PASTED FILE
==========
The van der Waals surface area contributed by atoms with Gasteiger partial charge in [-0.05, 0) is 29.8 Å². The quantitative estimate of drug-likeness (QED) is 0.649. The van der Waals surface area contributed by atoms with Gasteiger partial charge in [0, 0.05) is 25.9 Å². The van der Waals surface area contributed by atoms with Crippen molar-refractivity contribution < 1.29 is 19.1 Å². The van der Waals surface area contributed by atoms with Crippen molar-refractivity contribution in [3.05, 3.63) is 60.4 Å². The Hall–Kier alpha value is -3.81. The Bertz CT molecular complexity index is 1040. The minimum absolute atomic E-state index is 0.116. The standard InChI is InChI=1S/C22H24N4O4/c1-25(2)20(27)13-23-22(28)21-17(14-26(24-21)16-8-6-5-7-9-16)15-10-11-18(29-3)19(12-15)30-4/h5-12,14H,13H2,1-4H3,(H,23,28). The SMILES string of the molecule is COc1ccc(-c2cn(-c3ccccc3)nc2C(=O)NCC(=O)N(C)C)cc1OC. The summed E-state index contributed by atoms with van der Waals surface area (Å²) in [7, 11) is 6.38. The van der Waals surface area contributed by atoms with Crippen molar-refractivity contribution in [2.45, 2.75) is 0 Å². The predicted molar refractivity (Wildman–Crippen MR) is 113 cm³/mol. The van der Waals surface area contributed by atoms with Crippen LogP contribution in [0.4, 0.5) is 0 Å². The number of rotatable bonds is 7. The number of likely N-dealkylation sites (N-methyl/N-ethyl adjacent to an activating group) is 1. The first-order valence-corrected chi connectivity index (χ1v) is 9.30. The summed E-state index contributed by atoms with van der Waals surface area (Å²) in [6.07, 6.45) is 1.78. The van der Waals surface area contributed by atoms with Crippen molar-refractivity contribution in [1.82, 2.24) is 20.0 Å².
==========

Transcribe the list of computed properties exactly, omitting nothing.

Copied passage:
The van der Waals surface area contributed by atoms with Gasteiger partial charge in [-0.05, 0) is 29.8 Å². The quantitative estimate of drug-likeness (QED) is 0.649. The van der Waals surface area contributed by atoms with Gasteiger partial charge in [0, 0.05) is 25.9 Å². The van der Waals surface area contributed by atoms with Crippen molar-refractivity contribution < 1.29 is 19.1 Å². The van der Waals surface area contributed by atoms with Crippen molar-refractivity contribution in [3.05, 3.63) is 60.4 Å². The Hall–Kier alpha value is -3.81. The Bertz CT molecular complexity index is 1040. The minimum absolute atomic E-state index is 0.116. The standard InChI is InChI=1S/C22H24N4O4/c1-25(2)20(27)13-23-22(28)21-17(14-26(24-21)16-8-6-5-7-9-16)15-10-11-18(29-3)19(12-15)30-4/h5-12,14H,13H2,1-4H3,(H,23,28). The SMILES string of the molecule is COc1ccc(-c2cn(-c3ccccc3)nc2C(=O)NCC(=O)N(C)C)cc1OC. The summed E-state index contributed by atoms with van der Waals surface area (Å²) in [7, 11) is 6.38. The van der Waals surface area contributed by atoms with Crippen molar-refractivity contribution in [2.45, 2.75) is 0 Å². The predicted molar refractivity (Wildman–Crippen MR) is 113 cm³/mol. The van der Waals surface area contributed by atoms with Crippen LogP contribution in [0.4, 0.5) is 0 Å². The number of rotatable bonds is 7. The number of likely N-dealkylation sites (N-methyl/N-ethyl adjacent to an activating group) is 1. The first-order valence-corrected chi connectivity index (χ1v) is 9.30. The summed E-state index contributed by atoms with van der Waals surface area (Å²) in [6.07, 6.45) is 1.78. The van der Waals surface area contributed by atoms with Crippen molar-refractivity contribution in [1.82, 2.24) is 20.0 Å².